Siteworks & Preparation

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Site preparation / guidelines for Redpath shelters

 

An important part of building an effective + clean and dry running deep litter, limerock floor or concrete based Redpath shelter is the initial siteworks and the locating of the shelter itself.

Generally it is best to locate the building on a raised area of land and not a low lying part of the farm.  If in doubt it may be worth considering an option of creating raised platform of clay / rock for the building and its surrounds.
Ideally the site will be prepared well in advance of the planned construction date; this is to allow the site to settle and "firm-up".  Also an early site preparation plan may allow the site to re-grow a light grass cover which will reduce the likelihood of the site degrading into a muddy unworkable area that may become difficult or unsafe to operate a construction crews.

The prepared site should be made 'oversize" to provide a minimum of 8 metres at each end and 4 metres along each side of the proposed building size. This guideline will also provide straight-forward access for machinery and turning areas at the ends for both the builders and the farm working + equipment.
Site slope or "falls" will typically have two options (see below).  Sites that are located on peaty soils, loose sand or pumice or with high water tables may require special consideration when it comes to the sites preparation work, In these cases please contact Redpath for further details and recommendations before proceeding. 
Free Ph 0508 733 728

 

FOR LENGTHWAYS SITE FALL:
Prepare the site to the recommended falls as per the Redpath site-plan that is supplied with every building; this would typically be 7.3mm - 10mm per metre along the length of the building.  This site set up will mean that the pole heights will remain constant along the full length of the building.

Example:  A 60m length building with a fall of 7.3mm per metre will have 438mm of 'fall" or "slope" from one end to the other end.  This ground "fall" or "slope" will effectively be "parallel" to the buildings gutters.  Choose the end that you wish the stormwater and waste-water to travel to before starting!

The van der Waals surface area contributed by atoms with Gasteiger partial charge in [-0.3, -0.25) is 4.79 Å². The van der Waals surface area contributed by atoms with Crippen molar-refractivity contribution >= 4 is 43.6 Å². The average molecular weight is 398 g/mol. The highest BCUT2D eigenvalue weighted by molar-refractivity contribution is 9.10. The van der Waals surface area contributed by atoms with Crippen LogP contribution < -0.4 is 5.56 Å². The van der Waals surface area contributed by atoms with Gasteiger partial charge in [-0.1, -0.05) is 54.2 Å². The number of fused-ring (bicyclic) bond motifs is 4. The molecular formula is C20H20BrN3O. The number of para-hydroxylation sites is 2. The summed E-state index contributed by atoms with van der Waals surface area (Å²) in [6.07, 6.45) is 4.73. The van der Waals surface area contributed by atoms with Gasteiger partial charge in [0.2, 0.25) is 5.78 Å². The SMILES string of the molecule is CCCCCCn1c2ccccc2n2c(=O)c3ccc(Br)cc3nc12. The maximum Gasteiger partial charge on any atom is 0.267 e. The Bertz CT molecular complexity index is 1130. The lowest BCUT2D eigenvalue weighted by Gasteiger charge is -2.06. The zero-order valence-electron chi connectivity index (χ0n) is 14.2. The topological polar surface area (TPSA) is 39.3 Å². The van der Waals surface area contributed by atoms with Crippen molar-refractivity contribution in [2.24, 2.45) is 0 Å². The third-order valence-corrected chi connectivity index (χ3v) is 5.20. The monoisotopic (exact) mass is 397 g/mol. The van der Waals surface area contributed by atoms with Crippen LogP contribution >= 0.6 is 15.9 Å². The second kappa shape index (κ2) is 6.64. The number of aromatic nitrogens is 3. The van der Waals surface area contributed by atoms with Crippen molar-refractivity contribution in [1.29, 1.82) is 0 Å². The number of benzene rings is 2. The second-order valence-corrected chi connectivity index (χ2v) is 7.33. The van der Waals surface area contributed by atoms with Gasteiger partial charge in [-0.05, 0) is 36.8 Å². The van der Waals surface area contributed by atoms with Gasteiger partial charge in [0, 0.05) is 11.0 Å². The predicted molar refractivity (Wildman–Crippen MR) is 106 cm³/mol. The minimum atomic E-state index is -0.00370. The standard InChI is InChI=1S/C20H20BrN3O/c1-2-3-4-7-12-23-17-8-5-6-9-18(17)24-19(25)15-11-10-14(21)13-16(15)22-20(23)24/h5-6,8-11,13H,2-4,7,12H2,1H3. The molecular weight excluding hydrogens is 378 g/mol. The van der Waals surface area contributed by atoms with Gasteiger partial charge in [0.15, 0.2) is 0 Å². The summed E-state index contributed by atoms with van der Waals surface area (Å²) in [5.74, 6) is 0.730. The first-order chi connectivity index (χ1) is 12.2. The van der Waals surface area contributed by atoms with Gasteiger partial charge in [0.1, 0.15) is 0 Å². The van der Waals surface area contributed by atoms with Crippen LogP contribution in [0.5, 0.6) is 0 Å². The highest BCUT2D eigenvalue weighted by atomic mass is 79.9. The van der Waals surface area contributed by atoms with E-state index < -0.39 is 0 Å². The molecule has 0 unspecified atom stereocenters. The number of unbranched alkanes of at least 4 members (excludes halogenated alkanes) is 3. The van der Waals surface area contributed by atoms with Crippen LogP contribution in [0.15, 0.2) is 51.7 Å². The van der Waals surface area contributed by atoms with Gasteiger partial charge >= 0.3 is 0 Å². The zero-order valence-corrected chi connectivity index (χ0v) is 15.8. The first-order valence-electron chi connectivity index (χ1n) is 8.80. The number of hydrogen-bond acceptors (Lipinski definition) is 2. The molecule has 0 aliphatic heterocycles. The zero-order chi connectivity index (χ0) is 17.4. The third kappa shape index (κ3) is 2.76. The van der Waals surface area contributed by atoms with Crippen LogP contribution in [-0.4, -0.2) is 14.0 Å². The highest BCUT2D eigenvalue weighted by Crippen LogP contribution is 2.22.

If proposing to use the deep litter style floor system - then setting the building on a raised piece of ground becomes more important so as to promote kept dry and healthy woodchip/litter. The drains beneath the deep litter are set into the raised pad section and would usually have large rock surrounding them with a further thin layer of scoria/gravel across the entire site. (see flooring systems page)

NOTE: The drains below the litter - will also follow the same fall as above 'end-to-end". 

Occasionally the building site will be mostly level - and the 'fall' for the gutter / rain water run-off will need to be introduced by progressively reducing pole height from one end to the other.  Example on a 60m length building the pole height might be 3.5m at one end, but will reduce by 7.3mm per metre to the far end leaving a pole height of 3.062m.  NOTE: keep in mind the required clearance issues for machinery if you plan to build on a level site in this manner! .  In this situation it is often a popular option to choose a slight taller overall pole height for the shelter 4m or 4.5m.

Another option on a near to level site is to fall the building to both ends (two directions), so that the maximum pole height would be in the centre of the building and rainwater will be gathered at both ends of the building.

Note: In all cases - please do not hesitate to contact Redpath for guidelines and some typical site elevation drawings before proceeding with your build project. Redpath can often supply these guidelines for no initial cost. 

 

WIDTHWAYS or CROSSWAYS LEVELS:
Across the width of the building the site will typically be level (excepting some 'hump & hollow'  formations for drains.   If this is not possible - then please check with Redpath for recommendations on site works before beginning any work.  Redpath structures are quite compliant to sites that have falls in multiple directions - however consideration will always need to be made for stormwater run-off and overhead heights for access to the building.

 

OTHER CONSIDERATIONS FOR SITE PREPERATION:
Avoid any potential excavation near to the proposed pole-lines / foundations of the building, and avoid placing any drains or infrastructure in place before the building is constructed. This is important as the foundations should not be undermined or ground compactness compromised priior to construction. 

Avoid very soft soils if possible - as their holding capacity for foundations can sometimes be poor.  It is possible to use alternative footing designs if this situation is unavoidable though.
Keep in mind other infrastructure needs, race level entry and exit points, turnaround areas, water supply and the future location of water troughs and any electrical requirements.
The site will most likely be located central to the farms infrastructe, near to the milking shed, feed bunkers, power and water supplies etc.

If you plan to add fill to the proposed site to "introduce the fall required" then you will need to ensure that this fill is stable and compacted. Any fill that is not stable will cause difficulties for the building process when the foundation holes are being drilled + also the fill is not likely to be considered to be "solid ground" and the foundation holes may require to be drilled deeper. This may require more concrete and greater expense may be incurred.

 

 

IF in doubt - Free Ph 1 800 024 680 - for detailed information and drawings

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